Steve Jobs: last word on a clear thinker and great man
Let’s put the carping aside and remember Steve Jobs for his brilliance
I'M SORRY, but I'm not going to allow this website's last word on the great Steve Jobs to be derogatory.
The press on both sides of the Atlantic loves to cut giants down to size and there was no exception in Jobs's case. Yesterday, in our backlash feature, we rounded up commentators who called him controlling, uncharitable and, basically, a nightmare to work with.
As a balance – and, hopefully, the last word on the subject - let me give you a taste of what the columnist Henry Porter wrote about Steve Jobs in The Observer on Sunday.
Porter is not a technology writer – liberty and civil rights are more his bag – but he happens to have used Macs since he first purchased one in 1986. He spoke for countless writers, editors, designers and photographers when he said:
"No company or product has dominated my working life like Apple and, until last Wednesday, when Steve Jobs died of cancer at the age of 56, no man in the world had a greater influence on the way I organised myself and earned a living.
"There was never a business leader whose judgment I was more likely to trust; no one that I would have liked to have grasped by the hand and shower with praise as much as Steve Jobs, whatever his reputation as a relentlessly demanding taskmaster."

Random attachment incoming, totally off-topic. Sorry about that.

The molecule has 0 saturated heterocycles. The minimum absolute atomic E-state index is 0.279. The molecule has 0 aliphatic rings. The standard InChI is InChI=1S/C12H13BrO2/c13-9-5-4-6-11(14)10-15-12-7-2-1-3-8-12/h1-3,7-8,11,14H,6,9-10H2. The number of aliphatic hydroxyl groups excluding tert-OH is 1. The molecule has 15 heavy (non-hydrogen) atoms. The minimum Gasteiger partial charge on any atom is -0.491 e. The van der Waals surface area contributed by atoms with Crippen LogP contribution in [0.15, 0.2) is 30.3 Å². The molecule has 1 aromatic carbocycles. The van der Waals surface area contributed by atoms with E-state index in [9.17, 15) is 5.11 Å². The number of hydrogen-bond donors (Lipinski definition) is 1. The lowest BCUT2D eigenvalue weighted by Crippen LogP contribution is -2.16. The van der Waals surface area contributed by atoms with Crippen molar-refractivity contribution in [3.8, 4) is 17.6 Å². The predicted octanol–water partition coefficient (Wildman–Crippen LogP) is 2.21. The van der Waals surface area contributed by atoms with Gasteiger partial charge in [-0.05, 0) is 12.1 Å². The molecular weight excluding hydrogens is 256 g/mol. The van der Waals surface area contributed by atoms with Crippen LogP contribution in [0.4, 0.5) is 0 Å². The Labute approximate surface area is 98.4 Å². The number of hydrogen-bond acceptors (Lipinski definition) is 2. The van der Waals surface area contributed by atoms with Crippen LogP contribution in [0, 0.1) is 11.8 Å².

Jobs's secret, said Porter, was that he set out to make computers – and, later other devices – that he, Jobs, wanted to be able to use himself.
As a result, they were efficient, simple to operate – the iPhone has no manual, as such - and, because Jobs had taste, always elegant.
"There was something rare and stylish about Jobs, even in the emaciation of his final illness," Porter wrote. "He never missed a lesson that life had to offer him."
Porter quoted from the famous speech Jobs made to students at Stanford after he was first treated for pancreatic cancer.
"If you live each day as if it was your last," said Jobs, "some day you'll most certainly be right... Remembering I'll be dead soon is the most important tool I have encountered to help me make the big choices… it is the best way I know to avoid the trap that you have something to lose."
Steve Jobs, Porter concluded, "was a clear thinker and a great man".
Can we leave it at that? ·
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